Late Quaternary mass-wasting records and formation of alluvial terraces in the actively uplifting Lao-nong catchment, southwestern Taiwan

Friday, 19 December 2014
Hsiu-Kuo Tsui, Meng-Long Hsieh, Wei Lun Li and Yu-Ta Hsiao, CCU National Chung Cheng University, Chiayi County, Taiwan
Although dominated by erosion over long term, the tectonically active mountains of Taiwan commonly contain thick landslide and debris-flow gravels capping hillslopes or forming alluvial terraces. These deposits and their associated landforms serve to study ancient mass-wasting histories and their controls on fluvial processes. This study focuses on the Lao-nong River draining the 1000–3000 m high mountain areas in southwestern Taiwan (current tectonic uplift: 10–20 mm/yr). The Lao-nong River exhibits numerous terraces, many of which are of tributary-fan origins and consist of fluvial/debris-flow gravels 20–200 m thick. The development of such alluvial terraces can be observed during 2009 Typhoon Morakot, which brought record-setting 2000 mm of rain. Triggered by this heavy rain, almost all the tributaries of the Lao-nong generated alluvial fans at their mouths and consequently caused up-to-30 m aggradation along the trunk river.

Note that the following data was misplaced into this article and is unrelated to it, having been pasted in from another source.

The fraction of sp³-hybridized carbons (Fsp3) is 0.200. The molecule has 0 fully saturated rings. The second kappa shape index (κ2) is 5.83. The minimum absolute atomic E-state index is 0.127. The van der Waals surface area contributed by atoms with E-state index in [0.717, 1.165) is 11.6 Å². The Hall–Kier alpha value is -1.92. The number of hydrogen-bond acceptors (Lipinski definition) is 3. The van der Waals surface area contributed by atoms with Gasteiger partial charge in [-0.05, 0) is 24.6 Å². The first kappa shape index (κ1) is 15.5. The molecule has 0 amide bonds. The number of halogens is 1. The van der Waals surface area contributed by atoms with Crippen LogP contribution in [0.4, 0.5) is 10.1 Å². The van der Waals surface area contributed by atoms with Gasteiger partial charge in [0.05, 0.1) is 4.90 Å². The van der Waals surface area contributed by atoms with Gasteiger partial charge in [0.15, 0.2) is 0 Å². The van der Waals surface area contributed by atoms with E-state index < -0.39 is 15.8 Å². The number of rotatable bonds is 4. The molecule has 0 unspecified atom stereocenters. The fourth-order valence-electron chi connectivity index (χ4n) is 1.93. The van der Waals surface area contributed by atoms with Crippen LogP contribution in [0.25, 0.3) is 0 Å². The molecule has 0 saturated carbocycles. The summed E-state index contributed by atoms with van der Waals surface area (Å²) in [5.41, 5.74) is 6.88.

The Lao-nong has yielded >100 radiocarbon dates (all <20 ka).These data reveal that the formation of the observed alluvial terraces (from deposition of thick gravels to subsequent incision) could proceed very rapidly (<1 ky), and that the trunk river has been characterized by repeated aggradation and incision. This fact highlights the significance of event-driven sediment supply in governing the river behavior, which has strongly obscured the effect of the concurrent tectonic uplift. Among the terraces consisting of thick gravels, the six with 100–200 m-thick gravels are dated~18ka, ~12ka (for two terraces), ~5.5ka, ~3.4ka, and ~1.4 ka. The seven terraces with 50–100 m-thick gravels are dated ~12ka, ~8.3ka, ~5.7ka, ~1.3ka and 0.2–1.6ka (two undated). These dates (and others) suggest the clusters of mass-wasting events around ~12ka, 5.5–5.7 ka, and <1.6 ka. However, note that most of the recorded mass-wasting events vary in time and magnitude among tributary catchments, which implies the controls of internal factors on the timing, magnitude, and frequency of the events. Our field observation suggests that at least some of the large Holocene tributary-fan terraces were sourced from pre-Holocene colluviums.